It’s close by, but far away. It’s next to a mountain, yet still in the Piedmont. It’s named a park, although really a golf course. And the sign out front says it’s private, except for Monday through Friday, when the public is welcome.
Pilot Knob Park, a mere 25 miles northwest of Winston-Salem off U.S. 52, is certainly a conundrum, which only adds to the charm of this golfing treat. PKP was built in 1963 as a private club. About a decade ago, that policy was changed to allow public play on weekdays, though nobody bothered to change the sign, which continues to say “private.”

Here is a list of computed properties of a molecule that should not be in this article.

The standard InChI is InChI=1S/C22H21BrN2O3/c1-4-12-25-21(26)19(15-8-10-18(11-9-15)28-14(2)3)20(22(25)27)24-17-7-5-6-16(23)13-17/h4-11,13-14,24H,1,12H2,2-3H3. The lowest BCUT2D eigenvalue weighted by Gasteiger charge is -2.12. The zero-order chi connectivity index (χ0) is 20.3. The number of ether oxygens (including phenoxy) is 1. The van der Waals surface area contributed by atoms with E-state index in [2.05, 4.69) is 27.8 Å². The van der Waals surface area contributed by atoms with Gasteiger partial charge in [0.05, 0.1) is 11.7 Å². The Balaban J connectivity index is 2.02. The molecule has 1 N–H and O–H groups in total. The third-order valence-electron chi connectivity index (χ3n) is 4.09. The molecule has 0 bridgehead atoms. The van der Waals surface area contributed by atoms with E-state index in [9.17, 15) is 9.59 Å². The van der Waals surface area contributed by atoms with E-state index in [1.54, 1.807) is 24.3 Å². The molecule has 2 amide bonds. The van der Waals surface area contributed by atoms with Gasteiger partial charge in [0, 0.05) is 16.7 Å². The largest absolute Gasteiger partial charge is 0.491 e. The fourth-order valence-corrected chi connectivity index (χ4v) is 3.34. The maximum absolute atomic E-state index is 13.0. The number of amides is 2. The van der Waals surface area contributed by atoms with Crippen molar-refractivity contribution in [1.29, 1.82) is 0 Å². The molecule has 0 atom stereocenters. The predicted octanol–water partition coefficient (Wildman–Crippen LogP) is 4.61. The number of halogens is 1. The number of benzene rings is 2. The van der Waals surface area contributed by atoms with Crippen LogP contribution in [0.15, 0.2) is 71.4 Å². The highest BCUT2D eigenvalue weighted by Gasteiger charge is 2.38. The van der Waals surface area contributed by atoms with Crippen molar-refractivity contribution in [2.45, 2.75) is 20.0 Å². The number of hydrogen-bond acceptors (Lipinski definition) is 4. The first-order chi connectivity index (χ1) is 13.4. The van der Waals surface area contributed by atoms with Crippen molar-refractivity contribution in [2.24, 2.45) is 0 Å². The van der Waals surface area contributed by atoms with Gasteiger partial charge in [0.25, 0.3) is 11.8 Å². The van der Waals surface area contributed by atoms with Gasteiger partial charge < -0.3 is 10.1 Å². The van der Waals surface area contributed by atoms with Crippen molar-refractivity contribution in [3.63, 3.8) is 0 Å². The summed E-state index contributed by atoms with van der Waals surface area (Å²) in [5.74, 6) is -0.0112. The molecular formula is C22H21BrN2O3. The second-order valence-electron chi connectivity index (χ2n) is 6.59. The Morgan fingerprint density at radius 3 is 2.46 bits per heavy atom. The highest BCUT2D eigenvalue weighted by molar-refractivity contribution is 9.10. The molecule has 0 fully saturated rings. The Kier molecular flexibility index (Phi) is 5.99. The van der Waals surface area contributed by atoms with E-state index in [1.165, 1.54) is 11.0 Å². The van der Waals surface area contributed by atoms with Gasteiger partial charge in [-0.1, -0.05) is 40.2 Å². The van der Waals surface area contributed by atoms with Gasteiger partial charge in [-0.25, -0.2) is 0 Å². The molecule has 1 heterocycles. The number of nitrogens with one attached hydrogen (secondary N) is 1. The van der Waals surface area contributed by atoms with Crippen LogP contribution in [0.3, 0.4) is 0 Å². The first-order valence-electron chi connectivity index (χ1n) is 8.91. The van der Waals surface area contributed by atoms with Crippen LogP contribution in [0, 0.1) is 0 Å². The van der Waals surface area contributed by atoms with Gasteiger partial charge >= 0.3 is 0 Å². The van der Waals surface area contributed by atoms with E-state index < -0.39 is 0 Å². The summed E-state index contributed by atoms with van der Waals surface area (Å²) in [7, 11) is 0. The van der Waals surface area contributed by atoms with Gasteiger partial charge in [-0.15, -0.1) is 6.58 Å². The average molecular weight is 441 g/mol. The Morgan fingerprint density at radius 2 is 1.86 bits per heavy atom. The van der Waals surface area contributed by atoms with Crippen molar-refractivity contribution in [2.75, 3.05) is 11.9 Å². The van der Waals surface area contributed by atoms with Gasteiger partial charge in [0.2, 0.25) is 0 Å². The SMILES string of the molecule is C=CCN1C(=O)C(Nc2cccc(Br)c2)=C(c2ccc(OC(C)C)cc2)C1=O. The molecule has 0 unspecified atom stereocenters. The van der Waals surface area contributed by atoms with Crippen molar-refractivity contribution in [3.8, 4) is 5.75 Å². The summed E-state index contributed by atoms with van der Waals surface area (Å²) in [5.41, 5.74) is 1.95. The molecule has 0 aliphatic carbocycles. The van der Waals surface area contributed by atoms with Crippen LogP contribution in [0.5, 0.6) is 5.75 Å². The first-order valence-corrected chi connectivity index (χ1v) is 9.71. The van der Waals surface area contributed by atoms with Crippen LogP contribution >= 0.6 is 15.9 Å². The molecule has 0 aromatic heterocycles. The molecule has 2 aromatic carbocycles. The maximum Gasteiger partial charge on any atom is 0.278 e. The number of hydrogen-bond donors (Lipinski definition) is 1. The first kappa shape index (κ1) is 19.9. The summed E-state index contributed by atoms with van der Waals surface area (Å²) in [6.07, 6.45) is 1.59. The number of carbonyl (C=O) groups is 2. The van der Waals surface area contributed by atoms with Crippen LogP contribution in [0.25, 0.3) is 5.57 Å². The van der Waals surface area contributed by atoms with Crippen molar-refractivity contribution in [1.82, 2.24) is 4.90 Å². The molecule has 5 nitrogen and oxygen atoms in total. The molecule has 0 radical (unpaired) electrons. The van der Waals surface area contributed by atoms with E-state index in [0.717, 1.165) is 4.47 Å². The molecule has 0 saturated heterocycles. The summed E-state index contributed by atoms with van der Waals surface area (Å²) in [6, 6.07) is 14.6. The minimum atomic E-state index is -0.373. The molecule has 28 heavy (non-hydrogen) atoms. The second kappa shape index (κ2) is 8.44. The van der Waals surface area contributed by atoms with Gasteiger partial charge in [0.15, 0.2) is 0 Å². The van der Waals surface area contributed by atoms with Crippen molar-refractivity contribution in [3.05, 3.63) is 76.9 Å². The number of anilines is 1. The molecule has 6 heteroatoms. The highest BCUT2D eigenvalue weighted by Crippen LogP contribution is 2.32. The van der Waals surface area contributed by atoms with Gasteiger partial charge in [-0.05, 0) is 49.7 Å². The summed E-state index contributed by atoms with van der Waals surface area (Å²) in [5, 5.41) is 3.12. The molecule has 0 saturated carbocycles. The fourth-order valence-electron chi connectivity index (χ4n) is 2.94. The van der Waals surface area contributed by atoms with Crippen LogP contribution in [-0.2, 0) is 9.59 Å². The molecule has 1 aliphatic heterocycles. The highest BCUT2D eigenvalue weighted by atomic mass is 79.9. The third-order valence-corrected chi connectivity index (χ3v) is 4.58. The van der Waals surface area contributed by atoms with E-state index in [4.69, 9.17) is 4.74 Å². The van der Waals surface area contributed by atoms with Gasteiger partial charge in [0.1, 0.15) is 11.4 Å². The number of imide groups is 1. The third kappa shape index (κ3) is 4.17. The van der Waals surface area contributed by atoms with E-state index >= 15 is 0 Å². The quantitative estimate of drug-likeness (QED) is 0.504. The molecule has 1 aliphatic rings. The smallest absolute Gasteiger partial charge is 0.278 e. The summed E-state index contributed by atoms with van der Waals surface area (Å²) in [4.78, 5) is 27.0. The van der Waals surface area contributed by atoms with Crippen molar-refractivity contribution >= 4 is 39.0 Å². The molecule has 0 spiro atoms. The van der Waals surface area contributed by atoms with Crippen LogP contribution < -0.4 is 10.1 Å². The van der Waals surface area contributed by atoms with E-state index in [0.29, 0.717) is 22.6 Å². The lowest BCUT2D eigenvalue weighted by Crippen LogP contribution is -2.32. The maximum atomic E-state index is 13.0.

Nonetheless, golfers somehow find their way to this rolling, hilly layout on the northeast side of the 2,200-foot granite dome that is Pilot Mountain. It’s a picturesque spot, one that general manager/director of golf Tom Gibson wants more people to know about.
“We are open to the public, which is still news to some people,” Gibson said.
Architect Gene Hamm designed Pilot Knob Park, and the two share many similarities. Both deliver a quality golf experience; are sometimes overlooked; often underrated; and exist outside the spotlight of modern-day golf architecture.